The opinion of the court was delivered by: GETTLEMAN
On April 15, 1995, the court issued a memorandum opinion and order finding against plaintiff Dorr-Oliver Incorporated ("Dorr-Oliver") on the issue of whether Dorr-Oliver had a trademark right in the name "clamshell" for its Dorr-Clone starch washing machine, but finding in Dorr-Oliver's favor on the issue of trade dress for that machine. The court concluded that Dorr-Oliver was entitled to relief of an equitable award of defendants' profits as a measure of unjust enrichment, prejudgment interest, and an injunction prohibiting defendants from further infringement on Dorr-Oliver's trade dress. The court also asked the parties to submit simultaneous briefs on the issue of relief.
In those briefs, both sides, in addition to addressing the issues identified by the court, asked for more than the court indicated it would award in this case. Dorr-Oliver asked for a mandatory injunction to compel defendants to "replace and/or modify all Fluid-Quip starch washers currently in use which embody the protected trade dress." This would be impossible, of course, since Fluid-Quip does not own these machines any more. Defendants asked the court to award plaintiff no monetary relief--contrary to the court's ruling. The purpose of the briefing on relief was not to entertain the parties' wish list of remedies, but to address the scope of relief consistent with the court's August 15 opinion.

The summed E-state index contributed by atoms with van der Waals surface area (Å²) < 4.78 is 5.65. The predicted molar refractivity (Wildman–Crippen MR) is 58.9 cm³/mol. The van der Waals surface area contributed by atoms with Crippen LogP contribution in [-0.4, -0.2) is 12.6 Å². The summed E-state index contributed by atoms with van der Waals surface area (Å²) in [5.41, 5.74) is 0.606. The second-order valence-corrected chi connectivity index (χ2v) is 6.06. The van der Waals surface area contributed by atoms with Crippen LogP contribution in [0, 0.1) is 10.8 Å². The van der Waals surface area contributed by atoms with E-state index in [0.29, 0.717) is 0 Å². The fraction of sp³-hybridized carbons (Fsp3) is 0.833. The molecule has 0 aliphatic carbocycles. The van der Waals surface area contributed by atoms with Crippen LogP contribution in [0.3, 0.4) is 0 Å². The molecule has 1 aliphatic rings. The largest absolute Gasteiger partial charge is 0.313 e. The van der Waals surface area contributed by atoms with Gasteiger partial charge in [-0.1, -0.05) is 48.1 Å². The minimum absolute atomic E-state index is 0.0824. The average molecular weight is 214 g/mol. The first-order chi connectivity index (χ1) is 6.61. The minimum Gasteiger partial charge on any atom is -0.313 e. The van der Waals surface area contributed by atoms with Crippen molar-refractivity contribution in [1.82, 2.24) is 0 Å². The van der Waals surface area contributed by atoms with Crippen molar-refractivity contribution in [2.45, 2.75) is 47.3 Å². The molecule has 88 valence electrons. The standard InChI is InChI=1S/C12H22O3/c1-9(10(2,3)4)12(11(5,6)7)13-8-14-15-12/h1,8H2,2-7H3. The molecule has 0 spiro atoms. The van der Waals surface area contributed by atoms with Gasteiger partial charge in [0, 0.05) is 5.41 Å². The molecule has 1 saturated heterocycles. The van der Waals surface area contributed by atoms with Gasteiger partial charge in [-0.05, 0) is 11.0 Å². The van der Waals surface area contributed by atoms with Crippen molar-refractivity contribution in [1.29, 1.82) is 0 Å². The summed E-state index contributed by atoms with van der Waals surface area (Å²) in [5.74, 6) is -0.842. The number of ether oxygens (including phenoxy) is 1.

On the subject of money, Dorr-Oliver argues that Fluid-Quip's profits should not be reduced by extraordinary compensation paid to Fluid-Quip's shareholders, which Dorr-Oliver correctly points out in this case were in fact distributions of profits. Dorr-Oliver also correctly argues that Fluid-Quip should not be allowed to deduct its corporate income taxes (which would effectively result in Dorr-Oliver's paying a double tax on its award) or the attorneys' fees spent in unsuccessfully defending this litigation. According to Dorr-Olive, the disallowance of these deductions results in an award of $ 283,479 of Fluid Quip's profits and $ 53,597 in prejudgment interest.
Because the award in this action is equitable in nature and need not be an exact calculation of profits, the court has decided to award Dorr-Oliver the sum of $ 250,000 of Fluid Quip's profits, plus $ 50,000 in prejudgment interest through the date of this order. This reflects the disallowances of approximately $ 62,000 in extraordinary salary paid to Fluid Quip's shareholders, which the court finds to have been distributions of profits, approximately $ 73,000 in income taxes attributable to the profits on the infringing products, and a portion of the attorney's fees spent by defendants to litigate this action (keeping in mind that defendants successfully defended the trademark and Illinois Counterfeit Products Act counts).
With respect to costs, the court notes that plaintiff filed a bill of costs on October 11, 1995, and that defendants still have time to object to any of the items specified in the bill. If any such objection is filed, the court requests defendants to set the matter for a hearing.
Finally, as previously held in this court's August 15, 1995, opinion, Dorr-Oliver is entitled to injunctive relief. Defendants are permanently enjoined from manufacturing, advertising, distributing or selling clamshell starchwashers and from any further infringement of Dorr-Oliver's trade dress in the design of the outer housing of its clamshell starch washers.
United States District Judge
© 1992-2004 VersusLaw ...